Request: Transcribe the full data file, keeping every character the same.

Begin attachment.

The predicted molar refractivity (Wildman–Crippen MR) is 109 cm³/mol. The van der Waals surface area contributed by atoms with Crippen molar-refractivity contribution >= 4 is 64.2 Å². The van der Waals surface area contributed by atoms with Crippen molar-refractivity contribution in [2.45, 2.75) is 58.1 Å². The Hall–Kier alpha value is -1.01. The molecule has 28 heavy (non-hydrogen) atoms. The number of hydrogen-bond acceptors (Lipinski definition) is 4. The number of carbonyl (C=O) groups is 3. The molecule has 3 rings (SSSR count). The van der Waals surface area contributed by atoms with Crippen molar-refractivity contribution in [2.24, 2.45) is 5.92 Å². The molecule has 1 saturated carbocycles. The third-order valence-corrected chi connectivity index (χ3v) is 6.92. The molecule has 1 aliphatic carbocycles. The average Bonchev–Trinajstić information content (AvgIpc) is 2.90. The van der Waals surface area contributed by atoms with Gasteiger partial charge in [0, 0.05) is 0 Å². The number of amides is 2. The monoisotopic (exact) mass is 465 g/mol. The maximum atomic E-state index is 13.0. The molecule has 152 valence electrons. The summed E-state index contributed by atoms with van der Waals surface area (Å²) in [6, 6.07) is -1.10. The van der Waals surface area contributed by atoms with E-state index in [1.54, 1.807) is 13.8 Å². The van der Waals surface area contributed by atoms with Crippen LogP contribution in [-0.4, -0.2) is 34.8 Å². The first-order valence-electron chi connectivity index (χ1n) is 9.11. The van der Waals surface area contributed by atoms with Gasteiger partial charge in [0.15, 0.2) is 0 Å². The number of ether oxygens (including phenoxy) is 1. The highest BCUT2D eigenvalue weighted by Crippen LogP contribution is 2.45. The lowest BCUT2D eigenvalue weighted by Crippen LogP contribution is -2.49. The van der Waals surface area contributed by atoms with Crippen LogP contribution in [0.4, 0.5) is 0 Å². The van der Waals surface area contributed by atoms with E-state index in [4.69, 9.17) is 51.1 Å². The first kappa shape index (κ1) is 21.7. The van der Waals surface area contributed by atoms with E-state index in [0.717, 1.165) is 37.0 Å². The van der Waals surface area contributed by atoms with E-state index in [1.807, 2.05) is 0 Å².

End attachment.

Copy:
The predicted molar refractivity (Wildman–Crippen MR) is 109 cm³/mol. The van der Waals surface area contributed by atoms with Crippen molar-refractivity contribution >= 4 is 64.2 Å². The van der Waals surface area contributed by atoms with Crippen molar-refractivity contribution in [2.45, 2.75) is 58.1 Å². The Hall–Kier alpha value is -1.01. The molecule has 28 heavy (non-hydrogen) atoms. The number of hydrogen-bond acceptors (Lipinski definition) is 4. The number of carbonyl (C=O) groups is 3. The molecule has 3 rings (SSSR count). The van der Waals surface area contributed by atoms with Crippen molar-refractivity contribution in [2.24, 2.45) is 5.92 Å². The molecule has 1 saturated carbocycles. The third-order valence-corrected chi connectivity index (χ3v) is 6.92. The molecule has 1 aliphatic carbocycles. The average Bonchev–Trinajstić information content (AvgIpc) is 2.90. The van der Waals surface area contributed by atoms with Gasteiger partial charge in [0, 0.05) is 0 Å². The number of amides is 2. The monoisotopic (exact) mass is 465 g/mol. The maximum atomic E-state index is 13.0. The molecule has 152 valence electrons. The summed E-state index contributed by atoms with van der Waals surface area (Å²) in [6, 6.07) is -1.10. The van der Waals surface area contributed by atoms with E-state index in [1.54, 1.807) is 13.8 Å². The van der Waals surface area contributed by atoms with Crippen LogP contribution in [-0.4, -0.2) is 34.8 Å². The first-order valence-electron chi connectivity index (χ1n) is 9.11. The van der Waals surface area contributed by atoms with Gasteiger partial charge in [0.15, 0.2) is 0 Å². The number of ether oxygens (including phenoxy) is 1. The highest BCUT2D eigenvalue weighted by Crippen LogP contribution is 2.45. The lowest BCUT2D eigenvalue weighted by Crippen LogP contribution is -2.49. The van der Waals surface area contributed by atoms with Crippen LogP contribution in [0.4, 0.5) is 0 Å². The van der Waals surface area contributed by atoms with E-state index in [4.69, 9.17) is 51.1 Å². The first kappa shape index (κ1) is 21.7. The van der Waals surface area contributed by atoms with E-state index in [0.717, 1.165) is 37.0 Å². The van der Waals surface area contributed by atoms with E-state index in [1.807, 2.05) is 0 Å².